Delhi Can be Chaotic
by Douglas Scott

The capital of a country with over a billion people, Delhi lies towards the central north of India. Delhi is different things to different people. For uninitiated visitors, a visit to Delhi is worn as a badge of honour. Its not a terrible place, but as a first introduction to India, its not particularly flattering. Delhi can be chaotic and overwhelming at times, and many visitors retreat to the leafy order of the well kept diplomatic enclave.

Although the attractions of Delhi dont match the stunning sites elsewhere on the subcontinent, it does have quite a bit to see. Theres a sprinkling of grand history and depth to the rather flat and sprawling capital, much more than many other big cities in Asia. If you believe all the horror stories you hear about this crossroads of the subcontinent, you might just be pleasantly surprised when you arrive.

Delhi is the symbol of old India and new. Even the stones here whisper to our ears of the ages of long ago and the air we breathe is full of the dust and fragrances of the past, as also of the fresh and piercing winds of the present.

On first impressions, with its jam packed streets, tower blocks and temples, forts, mosques and colonial mansions, can be both disorienting and fascinating.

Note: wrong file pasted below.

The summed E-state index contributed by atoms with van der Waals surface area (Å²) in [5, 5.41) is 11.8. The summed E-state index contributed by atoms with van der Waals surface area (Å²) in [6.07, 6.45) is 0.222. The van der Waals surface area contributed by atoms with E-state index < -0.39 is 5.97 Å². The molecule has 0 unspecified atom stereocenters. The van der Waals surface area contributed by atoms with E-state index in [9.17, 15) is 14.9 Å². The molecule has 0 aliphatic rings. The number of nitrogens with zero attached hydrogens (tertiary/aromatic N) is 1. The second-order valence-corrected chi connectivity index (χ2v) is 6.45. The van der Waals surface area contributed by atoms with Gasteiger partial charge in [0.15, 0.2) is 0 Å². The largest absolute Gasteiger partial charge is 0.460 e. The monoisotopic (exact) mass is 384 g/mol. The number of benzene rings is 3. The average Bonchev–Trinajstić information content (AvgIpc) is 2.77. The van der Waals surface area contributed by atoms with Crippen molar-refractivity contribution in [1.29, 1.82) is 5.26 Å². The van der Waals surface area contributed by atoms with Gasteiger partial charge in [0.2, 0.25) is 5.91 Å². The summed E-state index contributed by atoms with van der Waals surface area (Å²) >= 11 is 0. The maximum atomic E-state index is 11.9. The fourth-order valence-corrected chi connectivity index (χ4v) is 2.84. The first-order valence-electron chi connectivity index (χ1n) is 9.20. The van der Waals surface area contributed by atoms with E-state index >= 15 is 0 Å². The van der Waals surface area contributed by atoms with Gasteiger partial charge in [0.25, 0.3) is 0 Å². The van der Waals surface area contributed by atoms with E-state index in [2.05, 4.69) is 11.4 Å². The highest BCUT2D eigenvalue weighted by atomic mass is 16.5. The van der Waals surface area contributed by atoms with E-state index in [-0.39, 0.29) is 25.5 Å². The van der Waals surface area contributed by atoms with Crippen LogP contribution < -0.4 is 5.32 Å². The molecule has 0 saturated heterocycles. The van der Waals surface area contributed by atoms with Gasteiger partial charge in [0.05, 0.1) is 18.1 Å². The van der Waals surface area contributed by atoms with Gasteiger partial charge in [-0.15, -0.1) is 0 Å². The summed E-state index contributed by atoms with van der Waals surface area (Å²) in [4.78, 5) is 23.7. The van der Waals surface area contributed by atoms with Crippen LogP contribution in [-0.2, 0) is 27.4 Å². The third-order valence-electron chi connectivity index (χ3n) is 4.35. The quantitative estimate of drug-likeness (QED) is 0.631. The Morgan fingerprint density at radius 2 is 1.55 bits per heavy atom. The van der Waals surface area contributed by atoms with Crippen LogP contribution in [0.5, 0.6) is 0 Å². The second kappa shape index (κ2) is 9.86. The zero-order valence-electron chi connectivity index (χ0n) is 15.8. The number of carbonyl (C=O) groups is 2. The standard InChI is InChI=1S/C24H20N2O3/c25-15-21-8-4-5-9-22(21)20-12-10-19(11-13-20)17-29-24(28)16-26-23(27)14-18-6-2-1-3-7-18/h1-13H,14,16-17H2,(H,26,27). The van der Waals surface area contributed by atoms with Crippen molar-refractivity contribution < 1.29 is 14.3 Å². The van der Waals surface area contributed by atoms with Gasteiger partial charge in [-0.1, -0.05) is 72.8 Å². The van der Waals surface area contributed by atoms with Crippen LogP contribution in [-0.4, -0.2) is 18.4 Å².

In Delhi, it is almost impossible to obtain an alcohol license. Most of the swishiest bars and nightclubs are in the five star international hotels with prices to match. Apart from these hotels, the drinking venues of Delhi are located around Connaught Place, with various outposts in the more upmarket southern suburbs.

Wine in Delhi is expensive and often of questionable quality those who wish to drink would be wise to stick to spirits, cocktails or beer. There is no minimum drinking age, however the minimum purchasing age in India is 18 years. The price of a beer in Delhi can vary considerably, depending on the establishment.

There are no casinos in Delhi as gambling in India with the exception of the racecourse is illegal.

There are around half a dozen discos that are regular haunts of up scale Delhiites. Most are in the luxury hotels and several of them have a couples only policy, as well as a dress code.

Most of the cultural centres host exhibitions and concerts, as well as presenting films in English or their native language.

Local newspapers publish daily and weekly listings of all events and are a good reference for anyone interested in sampling the rich cultural life of Delhi.